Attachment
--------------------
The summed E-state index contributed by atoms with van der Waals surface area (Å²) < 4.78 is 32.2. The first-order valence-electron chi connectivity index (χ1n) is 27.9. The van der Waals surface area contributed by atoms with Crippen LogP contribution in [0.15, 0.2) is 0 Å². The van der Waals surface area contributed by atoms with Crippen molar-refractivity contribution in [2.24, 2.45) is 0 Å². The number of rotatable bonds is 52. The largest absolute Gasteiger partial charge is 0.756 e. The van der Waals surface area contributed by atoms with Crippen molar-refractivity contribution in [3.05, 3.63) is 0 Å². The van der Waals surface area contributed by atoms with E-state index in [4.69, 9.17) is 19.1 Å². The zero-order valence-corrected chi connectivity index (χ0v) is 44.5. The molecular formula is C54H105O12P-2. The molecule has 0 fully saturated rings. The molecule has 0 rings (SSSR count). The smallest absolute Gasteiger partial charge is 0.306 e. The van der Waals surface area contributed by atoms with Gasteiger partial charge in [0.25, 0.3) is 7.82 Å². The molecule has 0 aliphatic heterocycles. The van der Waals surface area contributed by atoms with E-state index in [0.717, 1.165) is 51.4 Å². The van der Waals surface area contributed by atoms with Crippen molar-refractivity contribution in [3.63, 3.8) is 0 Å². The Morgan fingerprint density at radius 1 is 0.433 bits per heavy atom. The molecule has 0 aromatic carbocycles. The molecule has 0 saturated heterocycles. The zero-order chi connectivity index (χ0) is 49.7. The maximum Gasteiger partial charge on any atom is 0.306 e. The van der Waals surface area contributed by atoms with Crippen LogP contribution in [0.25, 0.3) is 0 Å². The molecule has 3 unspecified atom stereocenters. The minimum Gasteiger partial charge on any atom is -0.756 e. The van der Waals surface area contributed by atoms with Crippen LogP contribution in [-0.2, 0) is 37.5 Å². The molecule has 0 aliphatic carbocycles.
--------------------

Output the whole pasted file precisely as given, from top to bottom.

The summed E-state index contributed by atoms with van der Waals surface area (Å²) < 4.78 is 32.2. The first-order valence-electron chi connectivity index (χ1n) is 27.9. The van der Waals surface area contributed by atoms with Crippen LogP contribution in [0.15, 0.2) is 0 Å². The van der Waals surface area contributed by atoms with Crippen molar-refractivity contribution in [2.24, 2.45) is 0 Å². The number of rotatable bonds is 52. The largest absolute Gasteiger partial charge is 0.756 e. The van der Waals surface area contributed by atoms with Crippen molar-refractivity contribution in [3.05, 3.63) is 0 Å². The van der Waals surface area contributed by atoms with E-state index in [4.69, 9.17) is 19.1 Å². The zero-order valence-corrected chi connectivity index (χ0v) is 44.5. The molecular formula is C54H105O12P-2. The molecule has 0 fully saturated rings. The molecule has 0 rings (SSSR count). The smallest absolute Gasteiger partial charge is 0.306 e. The van der Waals surface area contributed by atoms with Gasteiger partial charge in [0.25, 0.3) is 7.82 Å². The molecule has 0 aliphatic heterocycles. The van der Waals surface area contributed by atoms with E-state index in [0.717, 1.165) is 51.4 Å². The van der Waals surface area contributed by atoms with Crippen molar-refractivity contribution in [3.63, 3.8) is 0 Å². The Morgan fingerprint density at radius 1 is 0.433 bits per heavy atom. The molecule has 0 aromatic carbocycles. The molecule has 0 saturated heterocycles. The zero-order chi connectivity index (χ0) is 49.7. The maximum Gasteiger partial charge on any atom is 0.306 e. The van der Waals surface area contributed by atoms with Crippen LogP contribution in [0.25, 0.3) is 0 Å². The molecule has 3 unspecified atom stereocenters. The minimum Gasteiger partial charge on any atom is -0.756 e. The van der Waals surface area contributed by atoms with Crippen LogP contribution in [-0.2, 0) is 37.5 Å². The molecule has 0 aliphatic carbocycles.